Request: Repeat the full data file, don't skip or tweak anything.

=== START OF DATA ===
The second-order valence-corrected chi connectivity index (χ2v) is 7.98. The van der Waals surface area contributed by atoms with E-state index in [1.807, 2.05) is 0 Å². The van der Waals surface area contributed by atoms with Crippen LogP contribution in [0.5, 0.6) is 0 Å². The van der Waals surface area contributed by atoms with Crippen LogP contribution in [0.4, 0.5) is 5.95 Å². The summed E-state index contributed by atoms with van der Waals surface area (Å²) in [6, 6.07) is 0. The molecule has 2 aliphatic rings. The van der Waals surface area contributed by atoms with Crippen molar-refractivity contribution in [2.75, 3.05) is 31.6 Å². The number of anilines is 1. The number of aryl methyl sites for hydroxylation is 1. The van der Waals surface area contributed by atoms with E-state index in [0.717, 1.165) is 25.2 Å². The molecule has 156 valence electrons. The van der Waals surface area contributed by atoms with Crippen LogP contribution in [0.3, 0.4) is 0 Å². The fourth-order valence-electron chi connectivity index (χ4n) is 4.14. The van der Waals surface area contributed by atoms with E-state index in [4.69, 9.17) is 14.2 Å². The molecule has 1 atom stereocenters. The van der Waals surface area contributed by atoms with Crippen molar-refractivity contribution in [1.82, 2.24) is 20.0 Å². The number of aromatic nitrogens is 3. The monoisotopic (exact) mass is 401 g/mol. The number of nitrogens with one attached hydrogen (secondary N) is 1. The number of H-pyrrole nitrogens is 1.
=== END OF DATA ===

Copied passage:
The second-order valence-corrected chi connectivity index (χ2v) is 7.98. The van der Waals surface area contributed by atoms with E-state index in [1.807, 2.05) is 0 Å². The van der Waals surface area contributed by atoms with Crippen LogP contribution in [0.5, 0.6) is 0 Å². The van der Waals surface area contributed by atoms with Crippen LogP contribution in [0.4, 0.5) is 5.95 Å². The summed E-state index contributed by atoms with van der Waals surface area (Å²) in [6, 6.07) is 0. The molecule has 2 aliphatic rings. The van der Waals surface area contributed by atoms with Crippen molar-refractivity contribution in [2.75, 3.05) is 31.6 Å². The number of anilines is 1. The number of aryl methyl sites for hydroxylation is 1. The van der Waals surface area contributed by atoms with E-state index in [0.717, 1.165) is 25.2 Å². The molecule has 156 valence electrons. The van der Waals surface area contributed by atoms with Crippen LogP contribution in [0.3, 0.4) is 0 Å². The fourth-order valence-electron chi connectivity index (χ4n) is 4.14. The van der Waals surface area contributed by atoms with E-state index in [4.69, 9.17) is 14.2 Å². The molecule has 1 atom stereocenters. The van der Waals surface area contributed by atoms with Crippen molar-refractivity contribution in [1.82, 2.24) is 20.0 Å². The number of aromatic nitrogens is 3. The monoisotopic (exact) mass is 401 g/mol. The number of nitrogens with one attached hydrogen (secondary N) is 1. The number of H-pyrrole nitrogens is 1.